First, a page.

Whilst it’s not the most glamorous part of organising an event, there are certain areas of compliance that are important to consider. Getting these things right from the outset will help to keep everyone involved with the event safe and protected.
In 2018, the laws around the collection and processing of data were updated via the implementation of the General Data Protection Regulation (GDPR) and the Data Protection Act 2018. These changes impacted on every sector, including sport.
When organising an event, there are a number of different reasons why you may need to collect personal data. For instance, personal data may be collected when:
People register to attend an event (name, address, contact details).
People compete in events (name, address, contact details, emergency contact details, relevant medical details, competition results).
People purchase tickets to an event (might include name, contact details, address, card details).
People participate in other activities at events (name, address, contact details, emergency contact details, parental consent).
People register their email/address for the purpose of receiving marketing/promotional material.
People are photographed or videoed at an event.
Whenever you collect and process personal data you must be satisfied that you have a legal basis to do so. In this respect, it must fall within one of the six legal reasons outlined in the relevant data protection legislation. These are as follows:
- You have proof of consent from the person whose data you are processing.
- You need to process the data for contractual reasons.
- You need to process the data to meet a legal obligation.
- You need to process the data for the vital interests of the data subject or of another natural person.
- You need to process the data because it is in the public interest to do so.
- You have a legitimate interest in processing the data.
More detailed information on how these categories might apply with regards to the data you may gather when organising an event can be found in the information document below or in this Guide to the GDPR for Sports Clubs.
An example of a data privacy statement is included below.
This statement should include:
- Your purpose for collecting and processing their personal data;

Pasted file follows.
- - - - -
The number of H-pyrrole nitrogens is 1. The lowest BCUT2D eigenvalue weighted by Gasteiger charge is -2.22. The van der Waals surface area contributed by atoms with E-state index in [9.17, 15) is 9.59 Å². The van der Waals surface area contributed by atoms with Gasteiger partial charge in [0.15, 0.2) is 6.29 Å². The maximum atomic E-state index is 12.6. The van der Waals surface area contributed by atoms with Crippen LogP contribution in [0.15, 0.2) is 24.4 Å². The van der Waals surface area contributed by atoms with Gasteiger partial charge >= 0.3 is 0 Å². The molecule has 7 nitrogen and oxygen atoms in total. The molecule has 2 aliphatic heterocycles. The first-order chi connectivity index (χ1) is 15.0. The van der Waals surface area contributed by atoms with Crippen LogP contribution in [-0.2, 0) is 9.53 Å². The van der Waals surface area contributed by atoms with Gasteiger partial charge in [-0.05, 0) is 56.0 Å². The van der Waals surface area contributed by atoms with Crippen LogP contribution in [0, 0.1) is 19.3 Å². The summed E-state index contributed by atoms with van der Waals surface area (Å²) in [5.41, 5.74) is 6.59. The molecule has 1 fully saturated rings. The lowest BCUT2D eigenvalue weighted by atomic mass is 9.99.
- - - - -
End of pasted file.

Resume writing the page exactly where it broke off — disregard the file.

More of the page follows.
- What personal data you are gathering;
- The lawful basis for processing their data;
- How long their data will be stored for;
- Any security mechanisms in place with regards to the data;
- Any third parties the data may be shared with - consider whether some data will be shared publicly, e.g. if you are publishing results;
- The rights available to individuals in respect of the processing;
- The right to lodge a complaint with a supervisory authority.
Further information on what information you need to provide to people when gathering their data in different circumstances can be found via the Information Commissioner’s Office (ICO). You can also find out more about British Canoeing’s overall approach to privacy and data protection, including our privacy notices, policies and contact details, in our Privacy Centre.
Membership and Insurance
British Canoeing clubs, RDTs and discipline committees are covered to organise events through the British Canoeing Public and Products Liability insurance.
British Canoeing individual members also have this cover so can participate in any event. They also have a waterways license as part of their membership so can paddle on any waterways which require it.
Members of affiliated clubs are insured for recognised sessions and activities of that club, including events that the club organises.
Members of other affiliated clubs or paddlers who are not members of British Canoeing who wish to participate in an event will need to purchase a day ticket to participate. They will not however have a waterways license so this may need to be sourced elsewhere.
If an event, e.g. a club open day, is open to members of the public who are not members of British canoeing but who may be interested in joining , individuals are insured for a maximum of 6 initial "taster" sessions.
For indemnity to apply it is essential that the club records their name, address and dates of attendance. These details must be retained as they may be called upon in the event of a claim.
Everyone has a duty to protect clean sport. We want to know when we compete or watch sport that it’s the real deal - that there is integrity in sport. Cheating in any form undermines the spirit of sport and the efforts of clean athletes.
British Canoeing works in partnership with UK Anti-Doping (UKAD) and the International Canoe Federation (ICF) to ensure that the integrity of our sport is protected.
British Canoeing encourages everyone to share the message of Clean Sport. If you would like some resources or are interested in running a workshop for participants, please contact Gemma Wiggs, Anti-Doping Lead Officer ([email protected]). For more information on British Canoeing’s Paddle Clean programme visit: https://www.britishcanoeing.org.uk/competition/anti-doping-1. This includes club resources and guidance on the basics of anti-doping.
UK Anti-Doping and the International Canoe Federation manage the testing of athletes and select which events to test at. It is likely that they will turn up unannounced and will make themselves known to the Event Organiser. If Doping Control Officers do turn up to test they will liaise with you to identify where best to undertake the testing. Ideally, a disabled toilet with a room close by to do the administration. You don't need to pre-plan this but just be aware that testing of any British Canoeing member can take place at any time in accordance with British Canoeing, UK Anti-Doping and ICF rules.